To people watching in England, this must feel like the bad old days of transport projects, with optimistic forecasts and large overruns as a standard feature. Projects like London’s Jubilee Line Extension, the Limehouse road link to connect central London to Canary Wharf, and the Channel Tunnel were all great engineering feats; they were also particularly high-profile examples of budget and deadline blowout.
But more recent projects, like the East London Line Extension and the world’s largest urban rail project, Crossrail, have come in close to time and budget (Crossrail isn’t finished yet, of course, but has met all its milestones and benchmarks, and the House of Commons Public Accounts Committee has called it “a textbook example of how to get things right”). So, what’s the secret?
The answer lies in a short book. Specifically, the UK Treasury’s Green Book, published in 2003. Following the disastrous overspends of the 1980s and 1990s, the Blair government decided that all transport spending needed to be subject to a thorough and detailed review process to ensure the process couldn’t fail in this way again.
The most important aspect of this process is recognising the hidden biases that project promoters and managers have. Professor Bent Flyvbjerg of Oxford University has written multiple studies in this area, highlighting the tendency of project managers across all project types and funding mixes toward optimism. Sometimes this is subconscious, because they want the project to happen; but sometimes, it’s deliberate subterfuge.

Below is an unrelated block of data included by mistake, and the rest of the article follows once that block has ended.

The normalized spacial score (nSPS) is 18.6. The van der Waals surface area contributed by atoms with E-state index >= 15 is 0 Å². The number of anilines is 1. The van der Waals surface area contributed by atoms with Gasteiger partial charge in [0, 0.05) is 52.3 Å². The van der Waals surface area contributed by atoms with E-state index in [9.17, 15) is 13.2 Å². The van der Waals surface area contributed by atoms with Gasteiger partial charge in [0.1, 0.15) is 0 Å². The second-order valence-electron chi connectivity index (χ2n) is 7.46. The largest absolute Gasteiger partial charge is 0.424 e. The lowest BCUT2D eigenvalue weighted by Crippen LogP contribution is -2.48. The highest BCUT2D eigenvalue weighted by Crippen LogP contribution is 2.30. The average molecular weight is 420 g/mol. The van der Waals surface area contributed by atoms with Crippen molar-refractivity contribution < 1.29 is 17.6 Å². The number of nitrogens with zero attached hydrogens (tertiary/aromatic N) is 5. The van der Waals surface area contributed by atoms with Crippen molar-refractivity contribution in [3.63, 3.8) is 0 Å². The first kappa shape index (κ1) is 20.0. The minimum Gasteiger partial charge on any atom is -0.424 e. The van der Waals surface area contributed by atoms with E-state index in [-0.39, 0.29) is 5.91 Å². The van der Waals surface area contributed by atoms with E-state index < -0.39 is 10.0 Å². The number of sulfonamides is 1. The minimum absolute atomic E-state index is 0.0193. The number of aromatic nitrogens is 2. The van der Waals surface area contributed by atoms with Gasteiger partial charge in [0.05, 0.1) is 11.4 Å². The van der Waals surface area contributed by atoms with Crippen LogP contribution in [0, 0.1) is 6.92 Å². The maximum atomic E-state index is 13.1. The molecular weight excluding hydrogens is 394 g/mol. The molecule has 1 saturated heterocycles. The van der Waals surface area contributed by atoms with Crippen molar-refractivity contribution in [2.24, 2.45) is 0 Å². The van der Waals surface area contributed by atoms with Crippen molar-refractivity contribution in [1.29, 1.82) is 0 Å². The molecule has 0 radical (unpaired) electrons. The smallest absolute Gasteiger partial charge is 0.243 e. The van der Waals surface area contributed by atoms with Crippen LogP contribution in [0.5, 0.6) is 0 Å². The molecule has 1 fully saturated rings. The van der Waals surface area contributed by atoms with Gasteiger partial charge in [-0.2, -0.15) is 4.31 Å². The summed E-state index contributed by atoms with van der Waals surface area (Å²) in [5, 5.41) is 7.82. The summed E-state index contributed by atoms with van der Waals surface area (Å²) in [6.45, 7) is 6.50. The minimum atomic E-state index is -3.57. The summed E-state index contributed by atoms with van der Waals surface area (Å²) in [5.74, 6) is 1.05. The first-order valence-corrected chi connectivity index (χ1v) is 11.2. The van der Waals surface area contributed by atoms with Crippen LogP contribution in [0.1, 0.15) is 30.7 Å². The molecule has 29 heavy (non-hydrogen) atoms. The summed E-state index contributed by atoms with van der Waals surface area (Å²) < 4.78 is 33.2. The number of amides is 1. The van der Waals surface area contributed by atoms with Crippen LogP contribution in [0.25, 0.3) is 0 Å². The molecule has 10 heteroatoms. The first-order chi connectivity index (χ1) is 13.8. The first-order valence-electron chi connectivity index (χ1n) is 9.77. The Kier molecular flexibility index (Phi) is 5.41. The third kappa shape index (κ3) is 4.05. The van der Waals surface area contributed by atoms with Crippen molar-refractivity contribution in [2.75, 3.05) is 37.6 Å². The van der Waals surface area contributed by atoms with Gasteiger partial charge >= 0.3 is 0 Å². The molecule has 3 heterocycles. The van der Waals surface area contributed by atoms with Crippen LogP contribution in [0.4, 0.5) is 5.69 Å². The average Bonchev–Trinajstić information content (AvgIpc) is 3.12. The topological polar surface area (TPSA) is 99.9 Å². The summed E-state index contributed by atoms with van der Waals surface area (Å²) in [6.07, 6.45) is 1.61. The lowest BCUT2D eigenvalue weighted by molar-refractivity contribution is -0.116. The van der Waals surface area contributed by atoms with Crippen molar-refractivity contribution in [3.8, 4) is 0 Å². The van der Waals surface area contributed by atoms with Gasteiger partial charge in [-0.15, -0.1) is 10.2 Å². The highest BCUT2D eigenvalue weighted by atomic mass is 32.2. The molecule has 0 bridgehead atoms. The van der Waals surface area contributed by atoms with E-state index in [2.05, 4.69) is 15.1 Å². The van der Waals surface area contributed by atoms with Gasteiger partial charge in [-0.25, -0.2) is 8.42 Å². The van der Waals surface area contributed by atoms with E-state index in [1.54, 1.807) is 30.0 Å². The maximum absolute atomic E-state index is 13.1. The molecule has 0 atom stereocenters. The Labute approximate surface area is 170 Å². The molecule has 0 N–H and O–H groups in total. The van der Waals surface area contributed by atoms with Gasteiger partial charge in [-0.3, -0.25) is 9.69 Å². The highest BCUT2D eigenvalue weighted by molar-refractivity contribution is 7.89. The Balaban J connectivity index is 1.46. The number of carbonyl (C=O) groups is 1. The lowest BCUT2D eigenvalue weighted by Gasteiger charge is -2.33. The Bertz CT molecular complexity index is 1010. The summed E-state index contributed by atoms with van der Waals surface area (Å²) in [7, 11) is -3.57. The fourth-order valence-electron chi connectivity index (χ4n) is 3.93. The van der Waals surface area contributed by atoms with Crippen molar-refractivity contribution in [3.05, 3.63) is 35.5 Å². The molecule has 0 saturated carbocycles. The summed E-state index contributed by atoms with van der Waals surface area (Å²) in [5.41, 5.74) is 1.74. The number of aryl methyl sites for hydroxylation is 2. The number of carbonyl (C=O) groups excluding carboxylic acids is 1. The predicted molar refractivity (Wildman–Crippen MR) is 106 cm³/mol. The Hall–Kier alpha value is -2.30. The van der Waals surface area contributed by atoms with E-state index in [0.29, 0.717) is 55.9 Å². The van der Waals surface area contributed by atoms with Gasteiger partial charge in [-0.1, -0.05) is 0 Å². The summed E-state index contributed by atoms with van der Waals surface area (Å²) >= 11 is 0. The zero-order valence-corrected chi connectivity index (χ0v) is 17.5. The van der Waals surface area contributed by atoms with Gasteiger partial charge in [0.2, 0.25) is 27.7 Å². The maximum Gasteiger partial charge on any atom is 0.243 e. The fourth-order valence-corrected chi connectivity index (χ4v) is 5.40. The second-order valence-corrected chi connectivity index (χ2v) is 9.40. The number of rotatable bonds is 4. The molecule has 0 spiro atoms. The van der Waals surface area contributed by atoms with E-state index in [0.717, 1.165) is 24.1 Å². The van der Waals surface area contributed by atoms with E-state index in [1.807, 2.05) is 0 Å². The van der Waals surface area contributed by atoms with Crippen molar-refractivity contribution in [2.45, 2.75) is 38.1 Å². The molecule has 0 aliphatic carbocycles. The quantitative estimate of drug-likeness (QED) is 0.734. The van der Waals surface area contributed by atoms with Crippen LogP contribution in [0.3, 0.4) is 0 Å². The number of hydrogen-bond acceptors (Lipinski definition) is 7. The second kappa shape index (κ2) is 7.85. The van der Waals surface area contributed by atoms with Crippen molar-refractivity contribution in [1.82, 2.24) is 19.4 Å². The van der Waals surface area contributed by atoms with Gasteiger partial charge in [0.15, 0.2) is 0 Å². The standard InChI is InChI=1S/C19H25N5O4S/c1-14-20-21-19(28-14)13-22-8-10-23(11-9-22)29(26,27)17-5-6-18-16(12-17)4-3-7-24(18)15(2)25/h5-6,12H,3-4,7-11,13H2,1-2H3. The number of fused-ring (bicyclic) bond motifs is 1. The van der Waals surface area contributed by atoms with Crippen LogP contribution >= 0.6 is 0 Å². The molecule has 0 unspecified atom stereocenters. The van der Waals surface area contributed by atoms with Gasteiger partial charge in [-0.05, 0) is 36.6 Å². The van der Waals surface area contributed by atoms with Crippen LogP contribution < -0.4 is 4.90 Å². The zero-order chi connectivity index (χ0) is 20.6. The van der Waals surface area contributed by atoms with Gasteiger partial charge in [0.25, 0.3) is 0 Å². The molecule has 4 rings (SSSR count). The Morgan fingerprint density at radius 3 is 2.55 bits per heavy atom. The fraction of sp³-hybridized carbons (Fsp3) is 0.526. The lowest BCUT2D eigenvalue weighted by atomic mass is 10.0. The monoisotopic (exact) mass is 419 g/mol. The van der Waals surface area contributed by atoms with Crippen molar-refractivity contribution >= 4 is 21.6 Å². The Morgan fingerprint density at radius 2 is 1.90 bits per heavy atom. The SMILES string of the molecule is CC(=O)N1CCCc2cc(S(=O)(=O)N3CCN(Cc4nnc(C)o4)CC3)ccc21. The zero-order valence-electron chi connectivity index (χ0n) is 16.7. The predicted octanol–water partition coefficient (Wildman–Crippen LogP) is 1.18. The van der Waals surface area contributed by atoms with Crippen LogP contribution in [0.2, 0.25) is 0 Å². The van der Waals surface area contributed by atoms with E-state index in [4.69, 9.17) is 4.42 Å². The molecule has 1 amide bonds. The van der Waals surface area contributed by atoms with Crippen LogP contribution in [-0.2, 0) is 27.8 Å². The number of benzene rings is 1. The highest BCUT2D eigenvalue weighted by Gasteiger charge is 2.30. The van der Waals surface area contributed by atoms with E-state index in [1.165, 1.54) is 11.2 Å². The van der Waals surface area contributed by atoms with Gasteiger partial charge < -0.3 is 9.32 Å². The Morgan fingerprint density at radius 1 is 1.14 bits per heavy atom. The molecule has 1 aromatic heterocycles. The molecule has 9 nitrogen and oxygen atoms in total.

At the same time that it was dismantling Sydney’s tram network as unviable, the postwar NSW government followed the second of these approaches for the Sydney Opera House project, publishing deliberately lowballed cost estimates to ensure that the project would go ahead. Flyvbjerg notes that the result was a spectacular cost and budget blow-out: the building was completed 10 years late, at 17 times its expected budget.
The Green Book follows this, noting that “there is a demonstrated, systematic, tendency for project appraisers to be overly optimistic”. It seeks to allow planners to identify these biases, and ensure that they are corrected for at the earliest possible stage of the budgeting process, based on empirical analysis of similar projects.
It's probably significant that Edinburgh's new tram line opened in 2014 at half its planned length and twice its planned budget: funded by the Scottish government, the scheme wasn't required to follow the Green Book appraisal process.
This process has even gained Flyvbjerg’s seal of approval: in a 2009 paper, he highlighted the merits of the schemes “initiated by HM Treasury in order to gain better predictability and control in public budgeting”.
We might hate it when Treasury bureaucrats throw spanners in the works of our favourite schemes – but it’s this rigorous work which means that UK taxpayers don’t face the same disasters that they used to, and that those in Sydney are still stuck with.
Reproduced by kind permission of the author from original article published at CityMetric.